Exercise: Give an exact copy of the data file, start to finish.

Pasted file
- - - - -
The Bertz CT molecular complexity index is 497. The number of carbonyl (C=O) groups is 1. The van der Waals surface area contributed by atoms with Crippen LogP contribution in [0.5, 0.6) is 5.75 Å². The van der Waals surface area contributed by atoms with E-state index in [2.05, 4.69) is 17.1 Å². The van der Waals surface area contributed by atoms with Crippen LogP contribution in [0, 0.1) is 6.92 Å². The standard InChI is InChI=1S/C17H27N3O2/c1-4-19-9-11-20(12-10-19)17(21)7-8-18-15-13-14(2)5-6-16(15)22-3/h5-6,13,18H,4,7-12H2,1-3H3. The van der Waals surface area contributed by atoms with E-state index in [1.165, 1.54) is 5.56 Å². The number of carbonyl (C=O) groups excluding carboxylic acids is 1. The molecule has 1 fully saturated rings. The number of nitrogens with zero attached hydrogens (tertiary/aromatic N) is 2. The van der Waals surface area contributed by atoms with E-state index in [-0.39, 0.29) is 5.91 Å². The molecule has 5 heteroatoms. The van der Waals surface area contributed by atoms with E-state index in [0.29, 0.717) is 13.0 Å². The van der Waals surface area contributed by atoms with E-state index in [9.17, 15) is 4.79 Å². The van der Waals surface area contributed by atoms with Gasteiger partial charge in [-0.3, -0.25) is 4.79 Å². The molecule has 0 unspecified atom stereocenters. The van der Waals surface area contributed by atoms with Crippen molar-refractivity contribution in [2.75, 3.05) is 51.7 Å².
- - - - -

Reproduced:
The Bertz CT molecular complexity index is 497. The number of carbonyl (C=O) groups is 1. The van der Waals surface area contributed by atoms with Crippen LogP contribution in [0.5, 0.6) is 5.75 Å². The van der Waals surface area contributed by atoms with E-state index in [2.05, 4.69) is 17.1 Å². The van der Waals surface area contributed by atoms with Crippen LogP contribution in [0, 0.1) is 6.92 Å². The standard InChI is InChI=1S/C17H27N3O2/c1-4-19-9-11-20(12-10-19)17(21)7-8-18-15-13-14(2)5-6-16(15)22-3/h5-6,13,18H,4,7-12H2,1-3H3. The van der Waals surface area contributed by atoms with E-state index in [1.165, 1.54) is 5.56 Å². The number of carbonyl (C=O) groups excluding carboxylic acids is 1. The molecule has 1 fully saturated rings. The number of nitrogens with zero attached hydrogens (tertiary/aromatic N) is 2. The van der Waals surface area contributed by atoms with E-state index in [-0.39, 0.29) is 5.91 Å². The molecule has 5 heteroatoms. The van der Waals surface area contributed by atoms with E-state index in [0.29, 0.717) is 13.0 Å². The van der Waals surface area contributed by atoms with E-state index in [9.17, 15) is 4.79 Å². The van der Waals surface area contributed by atoms with Gasteiger partial charge in [-0.3, -0.25) is 4.79 Å². The molecule has 0 unspecified atom stereocenters. The van der Waals surface area contributed by atoms with Crippen molar-refractivity contribution in [2.75, 3.05) is 51.7 Å².